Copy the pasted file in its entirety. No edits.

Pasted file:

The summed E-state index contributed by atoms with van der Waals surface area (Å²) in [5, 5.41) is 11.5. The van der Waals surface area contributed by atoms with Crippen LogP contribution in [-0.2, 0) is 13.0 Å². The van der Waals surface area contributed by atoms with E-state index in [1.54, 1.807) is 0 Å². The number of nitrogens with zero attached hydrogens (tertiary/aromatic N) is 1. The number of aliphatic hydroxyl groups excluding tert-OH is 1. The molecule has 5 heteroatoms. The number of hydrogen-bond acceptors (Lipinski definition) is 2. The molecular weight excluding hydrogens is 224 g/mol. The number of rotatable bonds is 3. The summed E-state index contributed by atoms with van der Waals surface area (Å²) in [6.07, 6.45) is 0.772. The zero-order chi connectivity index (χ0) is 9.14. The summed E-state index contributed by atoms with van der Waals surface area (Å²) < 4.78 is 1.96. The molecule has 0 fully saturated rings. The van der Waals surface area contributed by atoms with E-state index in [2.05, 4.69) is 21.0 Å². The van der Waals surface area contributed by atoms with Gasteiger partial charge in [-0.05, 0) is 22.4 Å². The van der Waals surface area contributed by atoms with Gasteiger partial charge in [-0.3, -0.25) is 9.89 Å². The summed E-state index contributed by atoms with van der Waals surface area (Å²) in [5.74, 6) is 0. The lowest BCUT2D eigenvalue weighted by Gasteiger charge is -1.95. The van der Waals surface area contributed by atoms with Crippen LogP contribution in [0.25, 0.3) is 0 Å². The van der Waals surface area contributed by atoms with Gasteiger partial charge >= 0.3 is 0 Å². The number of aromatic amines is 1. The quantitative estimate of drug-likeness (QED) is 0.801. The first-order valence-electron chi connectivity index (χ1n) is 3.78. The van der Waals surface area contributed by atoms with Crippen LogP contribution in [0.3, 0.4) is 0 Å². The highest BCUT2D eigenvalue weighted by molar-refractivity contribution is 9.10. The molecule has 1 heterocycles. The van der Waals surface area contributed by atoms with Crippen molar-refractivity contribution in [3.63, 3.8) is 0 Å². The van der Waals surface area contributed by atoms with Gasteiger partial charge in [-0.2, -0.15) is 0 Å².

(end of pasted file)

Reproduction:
The summed E-state index contributed by atoms with van der Waals surface area (Å²) in [5, 5.41) is 11.5. The van der Waals surface area contributed by atoms with Crippen LogP contribution in [-0.2, 0) is 13.0 Å². The van der Waals surface area contributed by atoms with E-state index in [1.54, 1.807) is 0 Å². The number of nitrogens with zero attached hydrogens (tertiary/aromatic N) is 1. The number of aliphatic hydroxyl groups excluding tert-OH is 1. The molecule has 5 heteroatoms. The number of hydrogen-bond acceptors (Lipinski definition) is 2. The molecular weight excluding hydrogens is 224 g/mol. The number of rotatable bonds is 3. The summed E-state index contributed by atoms with van der Waals surface area (Å²) in [6.07, 6.45) is 0.772. The zero-order chi connectivity index (χ0) is 9.14. The summed E-state index contributed by atoms with van der Waals surface area (Å²) < 4.78 is 1.96. The molecule has 0 fully saturated rings. The van der Waals surface area contributed by atoms with E-state index in [2.05, 4.69) is 21.0 Å². The van der Waals surface area contributed by atoms with Gasteiger partial charge in [-0.05, 0) is 22.4 Å². The van der Waals surface area contributed by atoms with Gasteiger partial charge in [-0.3, -0.25) is 9.89 Å². The summed E-state index contributed by atoms with van der Waals surface area (Å²) in [5.74, 6) is 0. The lowest BCUT2D eigenvalue weighted by Gasteiger charge is -1.95. The van der Waals surface area contributed by atoms with Crippen LogP contribution in [0.25, 0.3) is 0 Å². The van der Waals surface area contributed by atoms with Gasteiger partial charge >= 0.3 is 0 Å². The number of aromatic amines is 1. The quantitative estimate of drug-likeness (QED) is 0.801. The first-order valence-electron chi connectivity index (χ1n) is 3.78. The van der Waals surface area contributed by atoms with Crippen LogP contribution in [0.3, 0.4) is 0 Å². The highest BCUT2D eigenvalue weighted by molar-refractivity contribution is 9.10. The molecule has 1 heterocycles. The van der Waals surface area contributed by atoms with Crippen molar-refractivity contribution in [3.63, 3.8) is 0 Å². The van der Waals surface area contributed by atoms with Gasteiger partial charge in [-0.2, -0.15) is 0 Å².